SEOUL, South Korea — President Joe Biden on Friday began his first trip to Asia since he took office amid some of his lowest domestic approval numbers as he looks to make strides in countering China’s saber-rattling and economic influence in the Indo-Pacific region.
Biden is scheduled to spend two days in South Korea, where he’ll showcase new economic investments in the U.S. by some of the country’s top companies, including Hyundai’s plans to open a plant in Georgia.
He then plans to fly to Tokyo for a meeting of an alliance of the U.S., Australia, Japan and India that’s aimed at checking China’s increasing military might.
The war in Ukraine looms over Biden’s four-day trip to the other side of the globe, with leaders planning to press Indian President Narendra Modi to take a firm position against Russia’s invasion and the U.S. hoping the global response to Moscow’s aggression might deter China from moving on Taiwan.
“The message we’re trying to send on this trip is a message of an affirmative vision of what the world can look like if the democracies and open societies of the world stand together,” Biden’s national security adviser, Jake Sullivan, told reporters Wednesday. “We think that message will be heard everywhere. We think it will be heard in Beijing.”
Also potentially overshadowing Biden’s trip is growing concern within the administration that North Korea could conduct a nuclear test or launch an intercontinental ballistic missile to coincide with his visit. U.S. officials have said intelligence shows that either or both is possible. If either happens, it would be the first time North Korea has taken such a step in several years.
Sullivan told reporters before Biden’s departure that the administration was prepared “to make both short- and longer-term adjustments to our military posture as necessary” to try to deter Pyongyang from further provocation and defend U.S. allies in the region.
At the same time, the U.S. is keeping open the possibility for diplomatic dialogue with North Korea while noting that there has been scant contact, and it could extend an offer to assist with a Covid outbreak in the isolated country, including by providing vaccines.
Biden, notably, isn’t scheduled to visit the demilitarized zone that divides North Korea and South Korea. The White House didn’t explain why. White House officials said the focus of the trip is economic initiatives, pointing out that Biden did visit the demilitarized zone as vice president.
Biden does plan to visit with U.S. troops in the region.
While he is in Seoul, Biden is scheduled to meet with South Korean President Yoon Suk-yeol, who was recently elected, and attend a state dinner. He’s expected to visit a Samsung factory as part of his emphasis on efforts in South Korea’s technology and manufacturing industries to take more of their operations — and jobs — to the U.S.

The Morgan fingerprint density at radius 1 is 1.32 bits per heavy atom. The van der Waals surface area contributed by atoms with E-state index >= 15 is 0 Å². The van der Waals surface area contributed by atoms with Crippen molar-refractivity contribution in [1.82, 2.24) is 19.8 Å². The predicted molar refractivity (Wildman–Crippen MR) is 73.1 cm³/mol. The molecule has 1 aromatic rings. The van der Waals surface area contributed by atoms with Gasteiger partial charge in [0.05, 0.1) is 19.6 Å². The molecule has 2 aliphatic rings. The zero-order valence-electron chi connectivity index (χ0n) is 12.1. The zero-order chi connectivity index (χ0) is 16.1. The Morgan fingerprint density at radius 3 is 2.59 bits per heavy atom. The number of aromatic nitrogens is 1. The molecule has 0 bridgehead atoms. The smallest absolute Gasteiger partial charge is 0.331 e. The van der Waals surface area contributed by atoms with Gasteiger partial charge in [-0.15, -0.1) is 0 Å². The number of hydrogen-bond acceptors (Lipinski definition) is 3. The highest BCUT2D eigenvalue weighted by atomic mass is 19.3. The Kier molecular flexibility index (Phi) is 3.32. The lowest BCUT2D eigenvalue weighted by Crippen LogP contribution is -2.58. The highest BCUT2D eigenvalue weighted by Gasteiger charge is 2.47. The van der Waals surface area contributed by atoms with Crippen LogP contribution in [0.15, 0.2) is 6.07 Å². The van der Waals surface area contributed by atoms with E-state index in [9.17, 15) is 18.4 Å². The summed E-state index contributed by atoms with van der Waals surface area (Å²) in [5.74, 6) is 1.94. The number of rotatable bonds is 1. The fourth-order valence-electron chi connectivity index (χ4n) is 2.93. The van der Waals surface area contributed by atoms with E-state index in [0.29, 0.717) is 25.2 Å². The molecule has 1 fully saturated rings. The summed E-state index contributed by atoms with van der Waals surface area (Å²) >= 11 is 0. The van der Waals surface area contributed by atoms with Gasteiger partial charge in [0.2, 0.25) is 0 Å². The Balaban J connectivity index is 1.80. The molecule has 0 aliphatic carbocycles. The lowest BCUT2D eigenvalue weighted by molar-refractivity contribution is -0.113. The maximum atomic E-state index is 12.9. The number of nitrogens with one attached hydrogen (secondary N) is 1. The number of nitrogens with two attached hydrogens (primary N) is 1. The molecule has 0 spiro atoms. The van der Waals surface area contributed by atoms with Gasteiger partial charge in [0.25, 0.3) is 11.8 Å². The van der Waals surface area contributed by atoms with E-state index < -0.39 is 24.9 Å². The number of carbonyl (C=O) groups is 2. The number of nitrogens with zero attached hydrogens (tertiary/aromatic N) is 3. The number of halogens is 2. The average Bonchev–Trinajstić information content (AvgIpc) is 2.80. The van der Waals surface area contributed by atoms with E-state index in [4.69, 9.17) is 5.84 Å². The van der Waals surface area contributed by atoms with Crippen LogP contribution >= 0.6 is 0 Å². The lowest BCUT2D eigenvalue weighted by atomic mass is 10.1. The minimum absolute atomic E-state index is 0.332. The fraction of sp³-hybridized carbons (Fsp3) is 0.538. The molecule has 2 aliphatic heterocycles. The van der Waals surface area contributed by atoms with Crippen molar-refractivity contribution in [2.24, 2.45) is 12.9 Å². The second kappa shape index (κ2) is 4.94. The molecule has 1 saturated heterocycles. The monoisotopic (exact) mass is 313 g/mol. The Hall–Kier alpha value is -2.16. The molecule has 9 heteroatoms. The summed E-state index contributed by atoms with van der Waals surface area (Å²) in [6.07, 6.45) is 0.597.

Biden also plans to announce a new economic initiative, the Indo-Pacific Economic Framework, which the White House says is aimed at expanding trade, fortifying supply chains and tackling climate change.
The Asia tour kicks off by highlighting new foreign investments in the U.S. economy as the administration looks to stress an economic message when the overwhelming majority of Americans — 75 percent in the latest NBC News poll — believe the country is on the wrong track.
Only 33 percent of all respondents and just 20 percent of independents in that poll said they approved of Biden’s handling of the economy.
A significant part of the visit to Tokyo is expected to be a meeting with the leaders of the so-called Quad, an alliance of the U.S., India, Australia and Japan. In addition to meeting with his host, Japanese Prime Minister Fumio Kishida, Biden is also expected to hold one-on-one meetings with Modi and the winner of Saturday’s Australian election.
Biden officials have worked to grow the Quad into a more substantive economic and military force that, coupled with new economic initiatives, is designed to send a message to China.
Michael Green, an Asia expert at the Center for Strategic and International Studies, a Washington-based think tank, told reporters before Biden’s trip that “the subtext of the Quad is that this is a powerful alignment of maritime democracies concerned about security and stability and the balance of power as China asserts itself.”
Biden has repeatedly argued that the 21st century will be defined by the contest between democracies like the U.S. and autocracies like Russia and China.
His trip to Asia is designed to illustrate that, just as he has intensively worked this year to maintain unity among European allies in the face of Russia’s aggression in Ukraine, he can build a similar network of partners in the Eastern Hemisphere as a buffer against China — particularly any considerations of exercising its expanding military might.
China, even more than Russia, has been central to Biden’s foreign policy approach over the past decade, since he traveled to Beijing as vice president to hold the first extensive meetings with China’s future president, Xi Jinping.
And as the administration has considered the joint actions against Russia that have dominated its foreign policy agenda this year, it has done so mindful that China would be watching every move.